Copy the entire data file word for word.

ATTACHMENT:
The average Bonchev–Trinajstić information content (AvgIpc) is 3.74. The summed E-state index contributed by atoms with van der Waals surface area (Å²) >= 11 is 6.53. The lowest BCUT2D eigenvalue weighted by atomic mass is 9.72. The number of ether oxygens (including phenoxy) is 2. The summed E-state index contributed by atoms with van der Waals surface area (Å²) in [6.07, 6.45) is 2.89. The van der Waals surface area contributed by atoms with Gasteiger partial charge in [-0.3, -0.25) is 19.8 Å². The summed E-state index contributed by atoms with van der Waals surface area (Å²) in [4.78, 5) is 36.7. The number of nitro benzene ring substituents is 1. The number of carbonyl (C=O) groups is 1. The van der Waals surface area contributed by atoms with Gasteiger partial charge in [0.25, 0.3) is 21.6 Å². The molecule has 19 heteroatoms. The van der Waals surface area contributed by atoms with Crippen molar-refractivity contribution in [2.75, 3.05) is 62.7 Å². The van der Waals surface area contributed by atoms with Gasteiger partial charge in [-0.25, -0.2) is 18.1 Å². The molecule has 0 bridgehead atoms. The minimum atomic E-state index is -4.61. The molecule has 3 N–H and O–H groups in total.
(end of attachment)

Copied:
The average Bonchev–Trinajstić information content (AvgIpc) is 3.74. The summed E-state index contributed by atoms with van der Waals surface area (Å²) >= 11 is 6.53. The lowest BCUT2D eigenvalue weighted by atomic mass is 9.72. The number of ether oxygens (including phenoxy) is 2. The summed E-state index contributed by atoms with van der Waals surface area (Å²) in [6.07, 6.45) is 2.89. The van der Waals surface area contributed by atoms with Gasteiger partial charge in [-0.3, -0.25) is 19.8 Å². The summed E-state index contributed by atoms with van der Waals surface area (Å²) in [4.78, 5) is 36.7. The number of nitro benzene ring substituents is 1. The number of carbonyl (C=O) groups is 1. The van der Waals surface area contributed by atoms with Gasteiger partial charge in [0.25, 0.3) is 21.6 Å². The molecule has 19 heteroatoms. The van der Waals surface area contributed by atoms with Crippen molar-refractivity contribution in [2.75, 3.05) is 62.7 Å². The van der Waals surface area contributed by atoms with Gasteiger partial charge in [-0.25, -0.2) is 18.1 Å². The molecule has 0 bridgehead atoms. The minimum atomic E-state index is -4.61. The molecule has 3 N–H and O–H groups in total.